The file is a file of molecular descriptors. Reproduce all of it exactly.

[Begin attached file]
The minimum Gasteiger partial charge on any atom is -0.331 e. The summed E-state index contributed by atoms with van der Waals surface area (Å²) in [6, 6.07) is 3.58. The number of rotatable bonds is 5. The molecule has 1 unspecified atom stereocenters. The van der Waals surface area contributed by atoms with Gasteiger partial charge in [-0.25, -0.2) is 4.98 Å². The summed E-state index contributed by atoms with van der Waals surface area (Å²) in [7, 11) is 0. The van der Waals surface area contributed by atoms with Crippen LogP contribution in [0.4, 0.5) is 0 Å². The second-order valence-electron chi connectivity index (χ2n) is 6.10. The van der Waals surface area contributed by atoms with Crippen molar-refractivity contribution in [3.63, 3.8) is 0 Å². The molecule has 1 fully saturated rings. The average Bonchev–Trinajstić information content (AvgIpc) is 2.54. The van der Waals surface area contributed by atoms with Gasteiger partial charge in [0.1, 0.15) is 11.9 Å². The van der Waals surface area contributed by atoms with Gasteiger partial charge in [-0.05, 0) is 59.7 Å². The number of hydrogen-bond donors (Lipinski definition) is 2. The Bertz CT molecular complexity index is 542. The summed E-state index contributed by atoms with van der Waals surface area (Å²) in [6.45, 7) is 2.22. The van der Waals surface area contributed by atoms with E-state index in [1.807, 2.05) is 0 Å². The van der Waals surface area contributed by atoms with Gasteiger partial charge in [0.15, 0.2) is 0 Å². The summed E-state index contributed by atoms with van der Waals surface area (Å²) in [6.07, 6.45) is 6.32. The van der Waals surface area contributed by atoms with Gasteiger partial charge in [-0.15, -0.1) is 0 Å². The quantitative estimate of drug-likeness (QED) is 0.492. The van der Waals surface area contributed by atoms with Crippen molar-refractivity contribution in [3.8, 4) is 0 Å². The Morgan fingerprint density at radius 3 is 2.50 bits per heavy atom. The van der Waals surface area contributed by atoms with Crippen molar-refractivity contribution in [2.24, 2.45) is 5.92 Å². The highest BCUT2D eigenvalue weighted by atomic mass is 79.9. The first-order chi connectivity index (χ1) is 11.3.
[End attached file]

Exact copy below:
The minimum Gasteiger partial charge on any atom is -0.331 e. The summed E-state index contributed by atoms with van der Waals surface area (Å²) in [6, 6.07) is 3.58. The number of rotatable bonds is 5. The molecule has 1 unspecified atom stereocenters. The van der Waals surface area contributed by atoms with Gasteiger partial charge in [-0.25, -0.2) is 4.98 Å². The summed E-state index contributed by atoms with van der Waals surface area (Å²) in [7, 11) is 0. The van der Waals surface area contributed by atoms with Crippen LogP contribution in [0.4, 0.5) is 0 Å². The second-order valence-electron chi connectivity index (χ2n) is 6.10. The van der Waals surface area contributed by atoms with Crippen molar-refractivity contribution in [3.63, 3.8) is 0 Å². The molecule has 1 fully saturated rings. The average Bonchev–Trinajstić information content (AvgIpc) is 2.54. The van der Waals surface area contributed by atoms with Gasteiger partial charge in [0.1, 0.15) is 11.9 Å². The van der Waals surface area contributed by atoms with Gasteiger partial charge in [-0.05, 0) is 59.7 Å². The number of hydrogen-bond donors (Lipinski definition) is 2. The Bertz CT molecular complexity index is 542. The summed E-state index contributed by atoms with van der Waals surface area (Å²) in [6.45, 7) is 2.22. The van der Waals surface area contributed by atoms with E-state index in [1.807, 2.05) is 0 Å². The van der Waals surface area contributed by atoms with Gasteiger partial charge in [0.15, 0.2) is 0 Å². The summed E-state index contributed by atoms with van der Waals surface area (Å²) in [6.07, 6.45) is 6.32. The van der Waals surface area contributed by atoms with Gasteiger partial charge in [-0.15, -0.1) is 0 Å². The quantitative estimate of drug-likeness (QED) is 0.492. The van der Waals surface area contributed by atoms with Crippen molar-refractivity contribution in [3.8, 4) is 0 Å². The Morgan fingerprint density at radius 3 is 2.50 bits per heavy atom. The van der Waals surface area contributed by atoms with Crippen molar-refractivity contribution in [2.24, 2.45) is 5.92 Å². The highest BCUT2D eigenvalue weighted by atomic mass is 79.9. The first-order chi connectivity index (χ1) is 11.3.